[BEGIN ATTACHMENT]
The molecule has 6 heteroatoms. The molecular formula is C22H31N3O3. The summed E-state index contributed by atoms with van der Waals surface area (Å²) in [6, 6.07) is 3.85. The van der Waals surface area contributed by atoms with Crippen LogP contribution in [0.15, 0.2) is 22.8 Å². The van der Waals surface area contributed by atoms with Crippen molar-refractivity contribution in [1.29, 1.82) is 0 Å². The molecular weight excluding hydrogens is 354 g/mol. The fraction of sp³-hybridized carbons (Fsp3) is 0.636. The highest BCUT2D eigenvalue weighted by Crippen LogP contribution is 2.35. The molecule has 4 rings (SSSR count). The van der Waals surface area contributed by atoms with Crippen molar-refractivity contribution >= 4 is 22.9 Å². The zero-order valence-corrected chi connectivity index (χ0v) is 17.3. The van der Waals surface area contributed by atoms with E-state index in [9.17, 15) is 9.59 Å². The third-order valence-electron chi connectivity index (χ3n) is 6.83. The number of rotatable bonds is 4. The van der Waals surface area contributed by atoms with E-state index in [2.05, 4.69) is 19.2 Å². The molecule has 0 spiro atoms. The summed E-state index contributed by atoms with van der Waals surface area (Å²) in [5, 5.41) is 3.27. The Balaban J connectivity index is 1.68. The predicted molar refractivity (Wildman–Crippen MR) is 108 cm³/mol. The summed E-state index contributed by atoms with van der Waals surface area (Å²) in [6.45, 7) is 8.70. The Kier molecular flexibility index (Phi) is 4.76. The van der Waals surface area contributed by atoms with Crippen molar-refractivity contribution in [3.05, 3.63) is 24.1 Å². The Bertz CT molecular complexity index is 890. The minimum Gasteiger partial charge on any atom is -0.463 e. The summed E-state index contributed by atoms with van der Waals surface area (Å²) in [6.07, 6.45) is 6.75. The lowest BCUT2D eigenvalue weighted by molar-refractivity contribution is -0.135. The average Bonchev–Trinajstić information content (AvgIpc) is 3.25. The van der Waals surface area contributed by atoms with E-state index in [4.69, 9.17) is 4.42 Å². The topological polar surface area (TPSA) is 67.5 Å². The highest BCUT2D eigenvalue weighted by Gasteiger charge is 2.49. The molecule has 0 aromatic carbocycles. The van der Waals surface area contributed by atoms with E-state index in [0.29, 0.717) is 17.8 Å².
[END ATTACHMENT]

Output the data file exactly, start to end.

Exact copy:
The molecule has 6 heteroatoms. The molecular formula is C22H31N3O3. The summed E-state index contributed by atoms with van der Waals surface area (Å²) in [6, 6.07) is 3.85. The van der Waals surface area contributed by atoms with Crippen LogP contribution in [0.15, 0.2) is 22.8 Å². The van der Waals surface area contributed by atoms with Crippen molar-refractivity contribution in [1.29, 1.82) is 0 Å². The molecular weight excluding hydrogens is 354 g/mol. The fraction of sp³-hybridized carbons (Fsp3) is 0.636. The highest BCUT2D eigenvalue weighted by Crippen LogP contribution is 2.35. The molecule has 4 rings (SSSR count). The van der Waals surface area contributed by atoms with Crippen molar-refractivity contribution >= 4 is 22.9 Å². The zero-order valence-corrected chi connectivity index (χ0v) is 17.3. The van der Waals surface area contributed by atoms with E-state index in [9.17, 15) is 9.59 Å². The third-order valence-electron chi connectivity index (χ3n) is 6.83. The number of rotatable bonds is 4. The van der Waals surface area contributed by atoms with E-state index in [2.05, 4.69) is 19.2 Å². The molecule has 0 spiro atoms. The summed E-state index contributed by atoms with van der Waals surface area (Å²) in [5, 5.41) is 3.27. The Balaban J connectivity index is 1.68. The predicted molar refractivity (Wildman–Crippen MR) is 108 cm³/mol. The summed E-state index contributed by atoms with van der Waals surface area (Å²) in [6.45, 7) is 8.70. The Kier molecular flexibility index (Phi) is 4.76. The van der Waals surface area contributed by atoms with Crippen molar-refractivity contribution in [3.05, 3.63) is 24.1 Å². The Bertz CT molecular complexity index is 890. The minimum Gasteiger partial charge on any atom is -0.463 e. The summed E-state index contributed by atoms with van der Waals surface area (Å²) in [6.07, 6.45) is 6.75. The lowest BCUT2D eigenvalue weighted by molar-refractivity contribution is -0.135. The average Bonchev–Trinajstić information content (AvgIpc) is 3.25. The van der Waals surface area contributed by atoms with E-state index in [4.69, 9.17) is 4.42 Å². The topological polar surface area (TPSA) is 67.5 Å². The highest BCUT2D eigenvalue weighted by Gasteiger charge is 2.49. The molecule has 0 aromatic carbocycles. The van der Waals surface area contributed by atoms with E-state index in [0.29, 0.717) is 17.8 Å².